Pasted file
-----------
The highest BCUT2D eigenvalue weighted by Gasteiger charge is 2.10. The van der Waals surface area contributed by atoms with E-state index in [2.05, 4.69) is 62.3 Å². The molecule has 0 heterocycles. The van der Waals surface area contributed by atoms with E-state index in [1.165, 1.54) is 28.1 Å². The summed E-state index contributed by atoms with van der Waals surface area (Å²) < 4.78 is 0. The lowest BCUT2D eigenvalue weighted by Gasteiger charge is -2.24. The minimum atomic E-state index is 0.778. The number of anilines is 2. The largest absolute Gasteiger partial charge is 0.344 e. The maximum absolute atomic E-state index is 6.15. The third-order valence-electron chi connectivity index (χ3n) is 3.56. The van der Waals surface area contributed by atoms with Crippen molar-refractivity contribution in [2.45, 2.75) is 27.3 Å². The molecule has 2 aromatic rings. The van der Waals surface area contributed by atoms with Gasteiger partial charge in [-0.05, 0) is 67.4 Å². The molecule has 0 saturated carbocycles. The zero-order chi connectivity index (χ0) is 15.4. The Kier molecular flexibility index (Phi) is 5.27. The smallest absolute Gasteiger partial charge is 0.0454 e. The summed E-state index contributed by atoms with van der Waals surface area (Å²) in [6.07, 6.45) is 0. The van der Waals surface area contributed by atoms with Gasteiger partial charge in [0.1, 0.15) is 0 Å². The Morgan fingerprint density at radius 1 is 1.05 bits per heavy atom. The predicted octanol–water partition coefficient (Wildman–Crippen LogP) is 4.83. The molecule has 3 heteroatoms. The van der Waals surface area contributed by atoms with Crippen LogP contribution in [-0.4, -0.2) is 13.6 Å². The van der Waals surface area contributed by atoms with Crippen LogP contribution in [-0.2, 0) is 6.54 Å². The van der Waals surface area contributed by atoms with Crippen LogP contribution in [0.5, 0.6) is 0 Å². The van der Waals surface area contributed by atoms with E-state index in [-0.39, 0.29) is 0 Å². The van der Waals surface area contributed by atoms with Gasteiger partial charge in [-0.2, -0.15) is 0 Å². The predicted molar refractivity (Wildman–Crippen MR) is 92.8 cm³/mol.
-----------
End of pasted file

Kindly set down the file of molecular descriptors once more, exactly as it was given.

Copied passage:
The highest BCUT2D eigenvalue weighted by Gasteiger charge is 2.10. The van der Waals surface area contributed by atoms with E-state index in [2.05, 4.69) is 62.3 Å². The molecule has 0 heterocycles. The van der Waals surface area contributed by atoms with E-state index in [1.165, 1.54) is 28.1 Å². The summed E-state index contributed by atoms with van der Waals surface area (Å²) < 4.78 is 0. The lowest BCUT2D eigenvalue weighted by Gasteiger charge is -2.24. The minimum atomic E-state index is 0.778. The number of anilines is 2. The largest absolute Gasteiger partial charge is 0.344 e. The maximum absolute atomic E-state index is 6.15. The third-order valence-electron chi connectivity index (χ3n) is 3.56. The van der Waals surface area contributed by atoms with Crippen molar-refractivity contribution in [2.45, 2.75) is 27.3 Å². The molecule has 2 aromatic rings. The van der Waals surface area contributed by atoms with Gasteiger partial charge in [-0.05, 0) is 67.4 Å². The molecule has 0 saturated carbocycles. The zero-order chi connectivity index (χ0) is 15.4. The Kier molecular flexibility index (Phi) is 5.27. The smallest absolute Gasteiger partial charge is 0.0454 e. The summed E-state index contributed by atoms with van der Waals surface area (Å²) in [6.07, 6.45) is 0. The van der Waals surface area contributed by atoms with Gasteiger partial charge in [0.1, 0.15) is 0 Å². The Morgan fingerprint density at radius 1 is 1.05 bits per heavy atom. The predicted octanol–water partition coefficient (Wildman–Crippen LogP) is 4.83. The molecule has 3 heteroatoms. The van der Waals surface area contributed by atoms with Crippen LogP contribution in [-0.4, -0.2) is 13.6 Å². The van der Waals surface area contributed by atoms with Crippen LogP contribution in [-0.2, 0) is 6.54 Å². The van der Waals surface area contributed by atoms with Crippen LogP contribution in [0.5, 0.6) is 0 Å². The van der Waals surface area contributed by atoms with E-state index in [-0.39, 0.29) is 0 Å². The van der Waals surface area contributed by atoms with Gasteiger partial charge in [-0.2, -0.15) is 0 Å². The predicted molar refractivity (Wildman–Crippen MR) is 92.8 cm³/mol.